San Diego Retail Growth Plateaus in 2018, but New Development Expected to Rejuvenate Activity

SAN DIEGO, Calif., February 7, 2019 – Cushman & Wakefield’s Year-End Retail Market Report for San Diego reflected a level change in retail growth in the region in 2018, but the firm’s experts still have a strong sense of optimism moving forward into 2019. The region’s retail vacancy rate increased a modest 50 basis points (bps) since midyear, moving it back a nudge to 4.5%. The rate is up from 4.1% in 2017. Meanwhile, rents continued an upward trajectory through the year.

Jolanta Campion, Cushman & Wakefield’s Research Director in San Diego. “The moderate level of occupancy loss in 2018, all stemming from the last six months of 2018, comes on the heels of six consecutive calendar years (2012-2017) of steady occupancy gains in which the market absorbed a scorching more than 1.8 million square feet of space.”

She added, “The top performing submarkets by square feet absorbed in the second half of 2018 were Downtown (+117,000 sf), Escondido (+49,000 sf) Mira Mesa/Miramar (+21,000 sf). Tenants contributing to the positive absorption across these submarkets were driven by established retail trends, expansion of specialty grocers as well as food and beverage/event spaces.”

The biggest occupancy gains during the year were found in Strip Centers and Free-standing with 90,300 sf and 32,700 sf of positive net growth, respectively. In contrast, Neighborhood (-101,000 sf), Power (61,600 sf), and Community (55,000 sf) centers incurred the most losses. Regional Centers were virtually even.

Among San Diego’s largest new occupancies in the second half of 2018 was El Super in Escondido. The specialty Hispanic supermarket is located in a newly delivered 43,500-sf store within the Centerpoint-78 neighborhood center. The building was a build-to-suit for El Super.

Chad Iafrate, CCIM, Senior Director, added, “Another key move-in was the Little Italy Food Hall, opening in nearly 18,000 sf on the ground floor of a new apartment building in the popular downtown neighborhood, an area known for its walkability and excellent eateries (both Italian and non-Italian).” He continued, “A rising national trend, we expect food halls to soon-be considered the ultimate amenity in both urban environments and suburban malls. In San Diego, Liberty Public Market at Liberty Station is a very successful example, while others in development include Windmill Food Hall in Carlsbad, Park Commons in Sorrento Valley, Pan y Sal in Barrio Logan and The Outpost Urban Food Hall in Poway.”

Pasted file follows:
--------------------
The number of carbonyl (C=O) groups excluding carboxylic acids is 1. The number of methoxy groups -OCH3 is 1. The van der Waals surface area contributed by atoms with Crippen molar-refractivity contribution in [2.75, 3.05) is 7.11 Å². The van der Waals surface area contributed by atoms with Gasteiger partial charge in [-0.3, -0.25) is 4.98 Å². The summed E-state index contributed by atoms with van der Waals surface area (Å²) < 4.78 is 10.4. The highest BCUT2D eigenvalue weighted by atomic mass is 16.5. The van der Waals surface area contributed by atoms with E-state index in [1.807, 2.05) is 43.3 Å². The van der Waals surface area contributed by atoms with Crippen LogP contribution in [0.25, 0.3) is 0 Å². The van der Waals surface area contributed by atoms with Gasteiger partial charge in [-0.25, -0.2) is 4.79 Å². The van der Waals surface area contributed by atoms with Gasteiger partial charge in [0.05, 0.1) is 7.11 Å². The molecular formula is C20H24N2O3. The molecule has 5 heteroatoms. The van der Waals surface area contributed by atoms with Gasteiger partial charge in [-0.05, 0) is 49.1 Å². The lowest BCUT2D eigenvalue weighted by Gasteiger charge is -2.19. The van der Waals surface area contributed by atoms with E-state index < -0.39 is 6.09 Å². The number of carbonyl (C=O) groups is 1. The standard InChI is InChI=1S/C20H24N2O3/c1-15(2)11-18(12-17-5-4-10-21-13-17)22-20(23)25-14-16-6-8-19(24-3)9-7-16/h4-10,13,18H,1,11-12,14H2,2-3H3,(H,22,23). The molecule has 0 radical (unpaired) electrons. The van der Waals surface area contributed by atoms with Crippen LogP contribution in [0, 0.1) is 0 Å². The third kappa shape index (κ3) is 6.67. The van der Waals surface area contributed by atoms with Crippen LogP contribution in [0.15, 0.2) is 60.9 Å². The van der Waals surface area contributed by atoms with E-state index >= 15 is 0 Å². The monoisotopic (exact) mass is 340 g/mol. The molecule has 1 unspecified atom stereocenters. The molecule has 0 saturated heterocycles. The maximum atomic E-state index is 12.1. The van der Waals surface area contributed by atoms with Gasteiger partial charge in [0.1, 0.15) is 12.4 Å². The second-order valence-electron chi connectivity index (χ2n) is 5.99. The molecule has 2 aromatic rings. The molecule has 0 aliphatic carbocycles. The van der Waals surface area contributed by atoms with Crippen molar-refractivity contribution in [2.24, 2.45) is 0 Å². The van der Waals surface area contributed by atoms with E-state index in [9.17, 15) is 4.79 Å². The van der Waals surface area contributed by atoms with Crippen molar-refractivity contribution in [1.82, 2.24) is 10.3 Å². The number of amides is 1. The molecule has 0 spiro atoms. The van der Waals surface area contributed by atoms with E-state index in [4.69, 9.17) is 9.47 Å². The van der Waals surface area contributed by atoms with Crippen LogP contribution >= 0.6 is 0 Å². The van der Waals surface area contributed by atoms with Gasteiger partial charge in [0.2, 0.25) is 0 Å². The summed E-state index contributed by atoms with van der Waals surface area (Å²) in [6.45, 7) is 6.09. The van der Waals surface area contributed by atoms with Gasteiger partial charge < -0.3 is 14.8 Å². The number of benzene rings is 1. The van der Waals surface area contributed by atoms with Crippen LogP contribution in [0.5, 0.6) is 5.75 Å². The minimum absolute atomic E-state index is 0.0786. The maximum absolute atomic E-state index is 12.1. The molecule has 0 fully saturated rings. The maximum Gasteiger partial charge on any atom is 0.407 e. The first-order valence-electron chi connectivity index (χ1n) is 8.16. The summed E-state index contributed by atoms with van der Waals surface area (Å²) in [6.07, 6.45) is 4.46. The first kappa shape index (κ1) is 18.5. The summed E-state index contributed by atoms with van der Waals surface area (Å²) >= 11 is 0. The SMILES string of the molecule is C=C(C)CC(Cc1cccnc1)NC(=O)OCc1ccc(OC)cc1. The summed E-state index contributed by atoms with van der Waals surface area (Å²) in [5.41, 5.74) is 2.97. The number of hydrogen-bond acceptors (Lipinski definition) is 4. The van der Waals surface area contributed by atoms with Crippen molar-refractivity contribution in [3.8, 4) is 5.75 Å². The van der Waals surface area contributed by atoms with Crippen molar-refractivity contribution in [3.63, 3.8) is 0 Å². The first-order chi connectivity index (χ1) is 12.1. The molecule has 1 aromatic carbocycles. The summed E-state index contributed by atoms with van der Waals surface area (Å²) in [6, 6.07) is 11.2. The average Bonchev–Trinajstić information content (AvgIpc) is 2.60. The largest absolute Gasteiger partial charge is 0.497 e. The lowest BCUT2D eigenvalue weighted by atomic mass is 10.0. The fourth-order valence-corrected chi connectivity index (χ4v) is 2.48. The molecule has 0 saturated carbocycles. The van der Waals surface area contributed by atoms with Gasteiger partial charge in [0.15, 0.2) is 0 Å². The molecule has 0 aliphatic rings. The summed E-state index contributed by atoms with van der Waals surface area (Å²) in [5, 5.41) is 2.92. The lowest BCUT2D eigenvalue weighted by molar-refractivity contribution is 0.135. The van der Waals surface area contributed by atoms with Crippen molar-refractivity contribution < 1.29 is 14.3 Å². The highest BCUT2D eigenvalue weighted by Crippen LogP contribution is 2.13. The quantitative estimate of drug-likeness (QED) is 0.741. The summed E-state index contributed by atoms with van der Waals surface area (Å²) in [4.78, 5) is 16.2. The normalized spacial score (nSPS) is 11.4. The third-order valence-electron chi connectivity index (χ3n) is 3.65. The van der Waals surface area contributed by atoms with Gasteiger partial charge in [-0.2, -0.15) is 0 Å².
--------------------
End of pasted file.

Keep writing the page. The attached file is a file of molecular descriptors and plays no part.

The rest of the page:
He added, “Further leading to downtown’s growth success in the second-half were CVS into 19,000 sf and then The Boxing Club moving into 15,000 sf of newly-constructed space in the central business district.”

Despite countywide occupancy growth being flat for the year, with vacancy still sub 5%, San Diego’s overall average asking rent for retail jumped to $2.42 per square foot (psf) per month on a triple net basis at the close of 2018, a 7.5% increase from year-end 2017. Del Mar, which boasts a mere 3.9% vacancy rate, remains the premier target trade area for expanding retailers, keeping rents among the highest in the county, averaging $4.80. Other high-cost submarkets are Carlsbad ($3.88 psf) and Encinitas ($3.86 psf).

Phil Lyons, Managing Director of Cushman & Wakefield San Diego, expressed, “Until we really begin to see the official arrival of new Class A product, which largely still remains under construction, we’re likely to continue to see restrained growth, given supply does still remain relatively constrained.”

The report indicates there is currently over 500,000 sf of retail under construction countywide, including prominent centers like The Del Mar Highlands Town Center & The Shoppes at One Paseo in Del Mar, Millenia Town Center in Chula Vista, and the Square at Bressi Ranch in Carlsbad. Drivers of construction include demand for mixed-use retail experiences, urban development and redevelopment, as well as the expansion of trophy projects and outparcel/pad development in existing shopping centers. Such example is Millenia, which while located in a suburban submarket, the 131,000-sf retail center strives to mimic urban development with walkable promenades, parks, services, shops and restaurants. With an expected delivery in 2019, it is being billed as a ‘pedestrian paradise’.

The much-awaited expansion of the Del Mar Highlands Town Center includes a newly completed 800 car parking structure and 120,000 sf of new retail.  A new state of the art Jimbo’s Natural Grocer, a 25,000 sf restaurant collective called The Sky Deck, consisting of eight to nine unique restaurant concepts and an outdoor beer garden, a boutique fitness row and new lifestyle retail shops will highlight the expansion.

Lyons concluded, “With continued strong economic trends, diverse job growth, and its desirable climate, San Diego will remain a popular destination for retailers from both inside and outside the region, who seek our attractive demographic composition as well as coastal vibe. We are optimistic that with the expected completions on the horizon, we should return to more noticeable levels of growth.”


CLICK HERE for 2H 2018 San Diego Retail MarketBeat Report

CLICK HERE for 2H 2018 San Diego Retail Market Snapshot (submarket & historical data)

2019-02-07T17:44:13-05:00February 7th, 2019|In the News|